Through the Infertile Eye, I suspect that yes, this is the type of shirt that some jack ass would find amusing for the very reasons that makes her find this saying distasteful. It’s like a filet knife – in the hands of a chef you wouldn’t bat an eye but in the hands of say, Jack the Ripper, well, that’s just wrong. This shirt in the hands of someone who would dare to say what Lady Bits describes makes it very offensive, indeed. But when I tilt my head and cross my eyes, I can also see this as something else.

Trying to get pregnant (or trying to parent for those waiting to adopt) and dealing with the infertility is hard, but parenting is also hard, albeit on a different plane. Parenting after infertility is on a completely different level than typical parenting. You’re miles happier than before, and for the most part, the world rights itself again and you can pour all of the waiting love you felt through the struggle into the child/children you went though hell and back to get.

Then you begin to realize that you have something to fear all over again, and even just the thought of it encompasses you so much to the point that you can’t breathe. Now, this baby isn’t just a dream anymore. It’s not just a spirit that you cradled in your heart. It’s here now, in the flesh, and oh, what delicate flesh it is. The moment that child comes into your arms, you realize that your heart has left your body and is now vulnerable to the world and all its ills. You’ve traded in one extreme fear for another, knowing all the while how lucky you are that you even have such a thing to fear. I know that most mothers who were able to build their families easily have this fear, but I also know that it is different for those of us who had to fight for it. You always hold on tighter to things you almost weren’t able to have. I also know it’s the fear that anyone still struggling is aching to have.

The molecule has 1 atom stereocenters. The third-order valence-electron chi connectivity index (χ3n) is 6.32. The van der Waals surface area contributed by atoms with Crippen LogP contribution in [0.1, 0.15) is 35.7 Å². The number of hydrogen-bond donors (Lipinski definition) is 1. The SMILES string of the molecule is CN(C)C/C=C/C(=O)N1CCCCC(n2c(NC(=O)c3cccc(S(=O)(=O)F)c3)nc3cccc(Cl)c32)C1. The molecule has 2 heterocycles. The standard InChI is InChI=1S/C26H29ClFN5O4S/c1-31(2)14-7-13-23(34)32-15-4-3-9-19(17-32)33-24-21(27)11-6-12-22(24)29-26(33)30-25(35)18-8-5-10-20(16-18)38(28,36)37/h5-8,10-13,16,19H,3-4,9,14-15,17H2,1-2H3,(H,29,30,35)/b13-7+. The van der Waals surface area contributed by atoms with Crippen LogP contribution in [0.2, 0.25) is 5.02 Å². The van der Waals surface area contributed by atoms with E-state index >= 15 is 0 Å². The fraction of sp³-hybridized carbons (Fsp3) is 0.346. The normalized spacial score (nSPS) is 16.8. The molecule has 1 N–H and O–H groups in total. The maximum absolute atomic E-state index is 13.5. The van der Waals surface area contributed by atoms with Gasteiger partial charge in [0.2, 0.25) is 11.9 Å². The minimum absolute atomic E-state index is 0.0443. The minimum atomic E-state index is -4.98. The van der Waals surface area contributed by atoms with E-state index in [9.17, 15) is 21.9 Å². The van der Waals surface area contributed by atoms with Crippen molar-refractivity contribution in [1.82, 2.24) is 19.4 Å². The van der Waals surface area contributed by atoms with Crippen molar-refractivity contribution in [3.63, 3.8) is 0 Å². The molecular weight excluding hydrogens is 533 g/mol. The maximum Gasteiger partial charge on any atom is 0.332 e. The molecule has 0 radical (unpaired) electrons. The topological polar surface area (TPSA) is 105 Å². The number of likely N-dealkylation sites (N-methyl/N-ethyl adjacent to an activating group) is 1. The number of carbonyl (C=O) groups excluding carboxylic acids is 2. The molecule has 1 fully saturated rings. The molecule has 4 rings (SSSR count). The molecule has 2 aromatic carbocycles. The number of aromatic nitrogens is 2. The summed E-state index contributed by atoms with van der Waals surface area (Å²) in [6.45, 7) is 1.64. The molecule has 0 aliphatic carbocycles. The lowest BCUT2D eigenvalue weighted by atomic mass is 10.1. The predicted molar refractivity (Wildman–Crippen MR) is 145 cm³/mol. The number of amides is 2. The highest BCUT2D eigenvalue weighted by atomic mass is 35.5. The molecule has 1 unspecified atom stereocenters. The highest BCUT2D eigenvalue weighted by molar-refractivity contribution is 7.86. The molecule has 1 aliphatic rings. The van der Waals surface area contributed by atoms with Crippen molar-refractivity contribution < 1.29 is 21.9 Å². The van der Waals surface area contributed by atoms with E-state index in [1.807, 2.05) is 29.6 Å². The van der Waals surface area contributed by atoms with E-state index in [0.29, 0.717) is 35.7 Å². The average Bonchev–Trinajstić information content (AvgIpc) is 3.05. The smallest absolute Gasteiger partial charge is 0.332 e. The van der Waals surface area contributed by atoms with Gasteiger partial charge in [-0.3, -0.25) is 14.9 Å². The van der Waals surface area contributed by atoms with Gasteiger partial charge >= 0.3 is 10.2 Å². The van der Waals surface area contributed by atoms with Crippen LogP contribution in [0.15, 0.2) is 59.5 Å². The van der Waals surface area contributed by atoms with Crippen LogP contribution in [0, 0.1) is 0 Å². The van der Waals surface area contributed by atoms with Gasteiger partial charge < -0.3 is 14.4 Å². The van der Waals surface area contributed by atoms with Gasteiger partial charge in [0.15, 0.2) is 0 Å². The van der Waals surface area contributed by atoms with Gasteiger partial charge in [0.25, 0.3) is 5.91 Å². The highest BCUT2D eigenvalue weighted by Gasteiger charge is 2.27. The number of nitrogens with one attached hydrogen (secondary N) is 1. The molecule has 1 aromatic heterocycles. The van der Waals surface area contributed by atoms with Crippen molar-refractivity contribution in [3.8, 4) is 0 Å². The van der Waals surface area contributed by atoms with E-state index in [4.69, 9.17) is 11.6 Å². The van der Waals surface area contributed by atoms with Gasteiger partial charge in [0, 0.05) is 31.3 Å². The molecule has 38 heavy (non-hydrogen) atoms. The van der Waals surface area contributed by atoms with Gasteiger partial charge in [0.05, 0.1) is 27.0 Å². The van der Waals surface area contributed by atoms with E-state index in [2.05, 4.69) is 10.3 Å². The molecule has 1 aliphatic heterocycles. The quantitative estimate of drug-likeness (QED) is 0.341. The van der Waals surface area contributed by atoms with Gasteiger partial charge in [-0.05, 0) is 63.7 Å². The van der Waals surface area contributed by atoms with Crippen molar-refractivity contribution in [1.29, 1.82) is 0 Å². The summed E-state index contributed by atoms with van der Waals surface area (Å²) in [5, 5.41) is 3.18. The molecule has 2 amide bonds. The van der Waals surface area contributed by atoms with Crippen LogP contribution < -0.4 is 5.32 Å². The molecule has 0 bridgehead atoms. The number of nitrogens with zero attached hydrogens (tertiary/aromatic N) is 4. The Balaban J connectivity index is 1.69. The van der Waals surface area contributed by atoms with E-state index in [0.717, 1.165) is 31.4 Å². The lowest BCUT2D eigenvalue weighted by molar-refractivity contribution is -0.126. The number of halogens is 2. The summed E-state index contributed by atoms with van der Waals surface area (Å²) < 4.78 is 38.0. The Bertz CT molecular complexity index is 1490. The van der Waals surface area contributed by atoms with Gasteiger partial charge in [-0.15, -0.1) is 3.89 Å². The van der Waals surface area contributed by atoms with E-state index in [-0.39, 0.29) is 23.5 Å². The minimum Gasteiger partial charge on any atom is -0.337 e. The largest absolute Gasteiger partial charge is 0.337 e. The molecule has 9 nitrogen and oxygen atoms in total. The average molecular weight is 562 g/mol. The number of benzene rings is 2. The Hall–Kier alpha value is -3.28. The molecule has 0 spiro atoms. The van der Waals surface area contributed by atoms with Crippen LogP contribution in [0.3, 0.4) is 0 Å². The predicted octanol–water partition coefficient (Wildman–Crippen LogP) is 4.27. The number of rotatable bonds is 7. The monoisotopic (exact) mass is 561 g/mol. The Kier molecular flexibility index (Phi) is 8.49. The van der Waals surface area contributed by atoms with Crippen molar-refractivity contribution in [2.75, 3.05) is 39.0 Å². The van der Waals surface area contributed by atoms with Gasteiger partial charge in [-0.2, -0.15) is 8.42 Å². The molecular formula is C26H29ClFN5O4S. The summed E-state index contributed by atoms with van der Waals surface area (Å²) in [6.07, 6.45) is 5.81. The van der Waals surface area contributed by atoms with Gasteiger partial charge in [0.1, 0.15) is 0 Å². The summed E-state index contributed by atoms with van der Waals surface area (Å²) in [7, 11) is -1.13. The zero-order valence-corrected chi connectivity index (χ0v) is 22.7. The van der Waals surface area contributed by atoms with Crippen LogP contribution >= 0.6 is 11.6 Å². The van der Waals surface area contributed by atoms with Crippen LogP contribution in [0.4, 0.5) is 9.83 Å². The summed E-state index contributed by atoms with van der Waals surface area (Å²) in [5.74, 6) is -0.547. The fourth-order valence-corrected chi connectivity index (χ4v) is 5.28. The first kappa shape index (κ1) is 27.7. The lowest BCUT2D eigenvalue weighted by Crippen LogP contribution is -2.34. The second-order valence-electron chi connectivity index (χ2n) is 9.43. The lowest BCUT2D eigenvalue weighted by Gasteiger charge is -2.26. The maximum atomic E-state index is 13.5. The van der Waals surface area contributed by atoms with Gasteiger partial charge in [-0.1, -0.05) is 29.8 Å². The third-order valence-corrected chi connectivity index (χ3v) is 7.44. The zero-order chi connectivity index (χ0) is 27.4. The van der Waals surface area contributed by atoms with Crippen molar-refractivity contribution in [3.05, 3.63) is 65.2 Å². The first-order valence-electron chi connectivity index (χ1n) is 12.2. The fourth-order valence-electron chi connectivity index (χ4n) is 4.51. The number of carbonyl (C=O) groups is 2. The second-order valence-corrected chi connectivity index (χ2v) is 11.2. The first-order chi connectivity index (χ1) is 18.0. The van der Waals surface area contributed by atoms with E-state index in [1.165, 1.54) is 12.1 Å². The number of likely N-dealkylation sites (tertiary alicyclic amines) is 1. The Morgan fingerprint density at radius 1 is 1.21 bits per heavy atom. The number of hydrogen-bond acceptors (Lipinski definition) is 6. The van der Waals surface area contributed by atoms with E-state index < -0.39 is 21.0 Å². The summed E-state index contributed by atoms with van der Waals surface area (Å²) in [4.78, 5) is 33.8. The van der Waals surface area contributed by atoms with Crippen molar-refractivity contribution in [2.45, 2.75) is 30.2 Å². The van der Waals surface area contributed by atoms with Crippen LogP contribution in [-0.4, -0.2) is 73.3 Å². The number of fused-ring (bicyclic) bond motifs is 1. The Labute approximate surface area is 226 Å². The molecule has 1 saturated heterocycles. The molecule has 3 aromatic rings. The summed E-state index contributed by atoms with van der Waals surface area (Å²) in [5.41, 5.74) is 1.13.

It’s this fear that feeds the lioness protection a mother has for her children.  It’s this fear that makes a mother able to distinguish the difference between hungry cry and a hurt cry and when it’s the latter, makes a mother go from 0 to 50 miles per hour in two seconds flat. It’s this fear that makes a mother survey every adult face in the grocery aisle, so that just in case the unthinkable happens and her child goes missing, she can say, "That 6’2"-ish freak by the fabric softener with the buzz-cut, green eyes, stud in the left ear, and snake tattoo did seem a little off…." 

It’s this fear that makes you say, "You can’t scare me – I’m a parent" to some assclown who is really pissing you off with rudeness, intimidation, or whatever bitchassness poor personality traits one has that might prompt you to say such a thing to him or her. Through the Parent-after-Infertility-Eye, I see something that says I have better, more worthy things to be concerned about, so you can take your shit to someone else who gives a damn and if you don’t like it, you can kiss my ass. Really. I’ve survived worse than you.

I still can’t see jack diddly squat in those damned 3-D pictures. For those of you still twisting this way and that through infertility to see your world through different eyes, I hope and pray that the other image will become clear for you and you will be blessed with your children, no matter how they make their ways to you.